Removal and restorationEdit
By 658, Li Yifu was said to be so powerful due to favors that Emperor Gaozong and Empress Wu showed him that even his young children were given official posts, and that his mother, wife, and sons were receiving bribes from officials to give them preferential treatment. His fellow chancellor Du Zhenglun, whose post was also Zhongshu Ling, had considered himself senior to Li Yifu and therefore was not willing to yield to Li Yifu, while Li Yifu was also not yielding to Du. The conflict between the two eventually erupted into an argument before Emperor Gaozong. Emperor Gaozong, rebuking both for their conflict, demoted both to be prefectural prefect—Du to Heng Prefecture (橫州, roughly modern Nanning, Guangxi), and Li Yifu to Pu Prefecture (普州, roughly modern Ziyang, Sichuan). (Du soon died at Heng Prefecture.)
Despite Li Yifu's demotion out of the capital, Empress Wu was still protecting him. Around the new year 659, Tang Lin (唐臨), the minister of civil service affairs, had submitted suggestions that Xu Hui (許褘) be made the examiner of the Jiangnan Circuit (江南道, region south of the Yangtze River) and Zhang Lun (張倫) be made the examiner of the Jiannan Circuit (劍南道, modern Sichuan, Chongqing, and Yunnan). The sensitive Empress Wu saw ulterior motives in this—because Xu was a friend of Lai Ji's, and Lai Ji's prefecture Tai Prefecture (臺州, roughly modern Taizhou, Zhejiang) was a part of Jiangnan Circuit, whereas Zhang was an enemy of Li Yifu's, and Li Yifu's Pu Prefecture was a part of Jiannan Circuit. As a result, she had Tang Jian removed from his post.
In fall 659, Emperor Gaozong recalled Li Yifu to the capital, to serve as the minister of civil service affairs and de facto chancellor. It was said that at this time Li Yifu carried out a revenge killing. Li Yifu's ancestors were originally from Hejian Commandery (河間, i.e., Cang Prefecture), but after he had become chancellor the first time, he claimed that his ancestors were actually from Zhao Commandery (趙郡, roughly modern Shijiazhuang, Hebei), as the Lis of Zhao Commandery, during Northern Wei and the subsequent dynasties, had been considered one of the most honored clans of the land. Many young officials from the Li clan, because they wanted Li Yifu's favor, therefore claimed to be in fact of the same clan as Li Yifu; one of these junior officials was one Li Chongde (李崇德), who listed Li Yifu in his family tree. When Li Yifu was demoted to Pu Prefecture, Li Chongde immediately removed Li Yifu from his family tree. When Li Yifu returned to the capital, he falsely accused Li Chongde of crimes, and Li Chongde committed suicide.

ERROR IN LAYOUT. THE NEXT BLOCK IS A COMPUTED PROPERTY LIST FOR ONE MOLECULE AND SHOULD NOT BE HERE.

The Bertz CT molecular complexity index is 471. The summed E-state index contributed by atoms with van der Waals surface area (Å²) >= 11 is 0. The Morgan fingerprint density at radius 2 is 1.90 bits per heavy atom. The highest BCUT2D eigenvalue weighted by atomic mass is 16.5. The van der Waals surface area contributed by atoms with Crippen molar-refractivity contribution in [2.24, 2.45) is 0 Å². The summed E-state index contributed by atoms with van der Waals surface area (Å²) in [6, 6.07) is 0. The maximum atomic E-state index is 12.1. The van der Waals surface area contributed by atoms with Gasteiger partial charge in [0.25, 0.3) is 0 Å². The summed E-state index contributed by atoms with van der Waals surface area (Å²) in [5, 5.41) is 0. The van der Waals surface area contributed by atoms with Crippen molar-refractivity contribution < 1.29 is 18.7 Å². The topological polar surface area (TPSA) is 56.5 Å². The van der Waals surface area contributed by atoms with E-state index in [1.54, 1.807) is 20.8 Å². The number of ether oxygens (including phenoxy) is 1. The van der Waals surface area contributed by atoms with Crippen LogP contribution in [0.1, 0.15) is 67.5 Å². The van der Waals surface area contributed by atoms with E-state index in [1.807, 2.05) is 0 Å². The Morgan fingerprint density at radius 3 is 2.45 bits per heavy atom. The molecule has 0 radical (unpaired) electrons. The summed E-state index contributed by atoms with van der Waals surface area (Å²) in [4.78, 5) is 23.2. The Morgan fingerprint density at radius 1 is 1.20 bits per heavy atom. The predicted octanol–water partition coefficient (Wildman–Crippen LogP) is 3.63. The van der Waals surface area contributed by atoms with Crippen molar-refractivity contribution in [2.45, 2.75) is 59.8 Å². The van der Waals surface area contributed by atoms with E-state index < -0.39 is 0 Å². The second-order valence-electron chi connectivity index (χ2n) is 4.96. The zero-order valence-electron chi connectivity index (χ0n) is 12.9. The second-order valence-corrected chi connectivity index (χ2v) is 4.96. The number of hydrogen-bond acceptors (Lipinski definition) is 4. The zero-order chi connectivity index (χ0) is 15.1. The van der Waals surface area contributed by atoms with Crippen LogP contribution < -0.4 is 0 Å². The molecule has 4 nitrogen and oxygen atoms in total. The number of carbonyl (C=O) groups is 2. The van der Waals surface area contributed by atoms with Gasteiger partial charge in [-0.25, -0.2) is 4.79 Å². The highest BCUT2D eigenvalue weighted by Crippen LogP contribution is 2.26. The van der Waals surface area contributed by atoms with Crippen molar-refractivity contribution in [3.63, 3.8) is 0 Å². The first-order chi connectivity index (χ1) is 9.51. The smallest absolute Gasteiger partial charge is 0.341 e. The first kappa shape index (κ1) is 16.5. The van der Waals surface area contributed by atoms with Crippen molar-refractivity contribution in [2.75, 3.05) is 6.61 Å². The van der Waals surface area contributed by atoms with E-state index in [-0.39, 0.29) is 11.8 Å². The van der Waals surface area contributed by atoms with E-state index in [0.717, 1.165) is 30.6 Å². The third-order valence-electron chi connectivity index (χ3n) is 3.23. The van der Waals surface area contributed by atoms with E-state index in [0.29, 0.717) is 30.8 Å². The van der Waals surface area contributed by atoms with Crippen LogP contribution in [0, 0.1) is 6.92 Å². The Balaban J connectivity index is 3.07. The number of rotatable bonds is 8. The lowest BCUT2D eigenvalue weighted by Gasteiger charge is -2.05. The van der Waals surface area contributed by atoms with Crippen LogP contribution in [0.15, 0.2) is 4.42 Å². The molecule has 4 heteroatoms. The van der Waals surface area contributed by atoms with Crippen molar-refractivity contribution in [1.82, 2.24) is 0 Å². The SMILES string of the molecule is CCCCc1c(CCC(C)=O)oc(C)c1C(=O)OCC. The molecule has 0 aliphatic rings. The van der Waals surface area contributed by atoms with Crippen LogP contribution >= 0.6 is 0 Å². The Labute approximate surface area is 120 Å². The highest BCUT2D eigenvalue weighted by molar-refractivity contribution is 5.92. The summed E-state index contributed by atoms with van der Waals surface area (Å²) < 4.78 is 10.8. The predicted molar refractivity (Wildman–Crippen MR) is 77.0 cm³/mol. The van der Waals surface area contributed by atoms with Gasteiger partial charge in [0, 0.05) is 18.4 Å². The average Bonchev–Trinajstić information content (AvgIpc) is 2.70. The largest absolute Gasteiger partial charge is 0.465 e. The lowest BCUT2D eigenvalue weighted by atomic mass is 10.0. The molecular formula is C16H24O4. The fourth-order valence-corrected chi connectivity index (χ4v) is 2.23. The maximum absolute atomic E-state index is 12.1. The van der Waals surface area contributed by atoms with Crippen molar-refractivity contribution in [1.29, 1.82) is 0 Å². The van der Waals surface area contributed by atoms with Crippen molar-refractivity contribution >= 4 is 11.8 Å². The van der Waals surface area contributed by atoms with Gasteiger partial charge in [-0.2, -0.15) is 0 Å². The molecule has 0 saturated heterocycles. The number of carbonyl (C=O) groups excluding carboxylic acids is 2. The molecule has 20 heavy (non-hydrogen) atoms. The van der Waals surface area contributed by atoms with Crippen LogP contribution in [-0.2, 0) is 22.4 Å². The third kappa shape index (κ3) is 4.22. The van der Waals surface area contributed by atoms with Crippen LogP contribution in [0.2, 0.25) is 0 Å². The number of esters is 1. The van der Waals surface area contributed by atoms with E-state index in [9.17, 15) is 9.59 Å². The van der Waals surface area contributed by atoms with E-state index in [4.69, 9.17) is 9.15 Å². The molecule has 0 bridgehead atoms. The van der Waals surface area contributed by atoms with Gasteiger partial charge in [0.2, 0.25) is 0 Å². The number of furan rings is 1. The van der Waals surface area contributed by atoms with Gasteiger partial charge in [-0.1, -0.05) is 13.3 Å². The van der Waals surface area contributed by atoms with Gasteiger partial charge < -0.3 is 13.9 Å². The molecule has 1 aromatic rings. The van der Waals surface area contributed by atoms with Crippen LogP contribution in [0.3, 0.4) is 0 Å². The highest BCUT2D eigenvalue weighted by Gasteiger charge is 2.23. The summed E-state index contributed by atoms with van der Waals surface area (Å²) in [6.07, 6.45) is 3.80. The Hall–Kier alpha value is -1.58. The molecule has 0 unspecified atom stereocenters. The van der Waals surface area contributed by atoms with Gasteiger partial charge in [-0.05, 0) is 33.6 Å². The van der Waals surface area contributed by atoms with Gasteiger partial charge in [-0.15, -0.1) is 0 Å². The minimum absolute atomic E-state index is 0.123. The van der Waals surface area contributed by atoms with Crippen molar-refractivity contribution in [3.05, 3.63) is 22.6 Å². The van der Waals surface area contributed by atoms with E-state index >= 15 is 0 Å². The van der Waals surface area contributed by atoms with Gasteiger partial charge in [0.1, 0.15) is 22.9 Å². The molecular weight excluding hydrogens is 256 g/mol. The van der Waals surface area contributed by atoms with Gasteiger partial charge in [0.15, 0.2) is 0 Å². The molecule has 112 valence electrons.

Later that year, Li Yifu, angry that he had previously sought to have his son married with a daughter of a traditionally prominent clan but had been unsuccessful in doing so, persuaded Emperor Gaozong that it was improper for these clans to be exclusive in their marriages and also demanding large amounts of dowry or bride price. Emperor Gaozong thus issued an edict forbidding the seven most prominent clans from marriage with each other and also limiting the amount of dowry and bride price they are permitted to receive.
In 661, Li Yifu's mother died, and he resigned to observe a period of mourning for her, but was recalled in 662 to again serve as minister of civil service affairs and chancellor de facto. He soon received permission to rebury his grandfather near the tomb of Emperor Gaozong's great-great-grandfather Li Hu (李虎), and it was said that he conscripted seven counties' laborers for the task and that the reburial was so grand that no burial since the founding of Tang Dynasty could rival it.
In 663, Li Yifu was made the head of the legislative bureau (by now known as You Xiang (右相)), but continued to be in charge of civil service. He was also made the secretary for Emperor Gaozong's (and Empress Wu's) youngest son Li Xulun (the later Emperor Ruizong). However, it was said that Li Yifu actually lacked talent for selecting officials, and instead generally ranked officials simply based on the bribes they gave him, drawing discontent from the officials. Eventually, Emperor Gaozong heard about this, and on one occasion, still calmly stated to Li Yifu: "Your sons and sons-in-law are careless, and they have committed many unlawful acts. I was forced to cover for you. You should be careful." Li Yifu unhappily responded, "Who told Your Imperial Majesty?" Emperor Gaozong responded, "If I am correct, why do you want me to tell you who the informant is?" Li Yifu did not apologize but instead walked out, drawing Emperor Gaozong's displeasure.
Meanwhile, an astrologer Li Yifu trusted, Du Yuanji (杜元紀), informed him that there was an aura of imprisonment at his house, and that he could only suppress it by a large store of money. Li Yifu believed Du and redoubled his corruption. When this, in addition to Li Yifu's and Du's observations of auras, as well as Li Yifu's extortion of money from Zhangsun Wuji's grandson Zhangsun Yan (長孫延), were reported by the low-level official Yang Xingying (楊行穎), Emperor Gaozong ordered that Li Yifu be arrested, and then had the minister of justice Liu Xiangdao, as well as the imperial censor and the chief justice of the supreme court, investigate, reporting their findings to the chancellor Li Ji. Li Yifu was found guilty, removed from his posts, and exiled to Xi Prefecture (巂州, roughly modern Liangshan Yi Autonomous Prefecture, Sichuan). His sons and sons-in-law were also exiled.
In 666, Emperor Gaozong offered sacrifices to heaven and earth at Mount Tai and, to celebrate the occasion, declared a general pardon—but specifically exempted from the general pardon anyone who was given a long-term exile. Li Yifu, in anger and fear, died of an illness. His wife and children were not allowed to return to the eastern capital Luoyang until 674. In 692, after Empress Wu had seized the throne from her son Emperor Ruizong and took the title of emperor for her own, she, in recognition of how Li Yifu and five other officials had supported her, posthumously awarded Li Yifu the title of commandant of Yang Prefecture, but the posthumous honor was again stripped in 710 after Emperor Ruizong returned to the throne.
- Old Book of Tang, vol. 82.
- New Book of Tang, vol. 223.1.
- Zizhi Tongjian, vols. 199, 200, 201.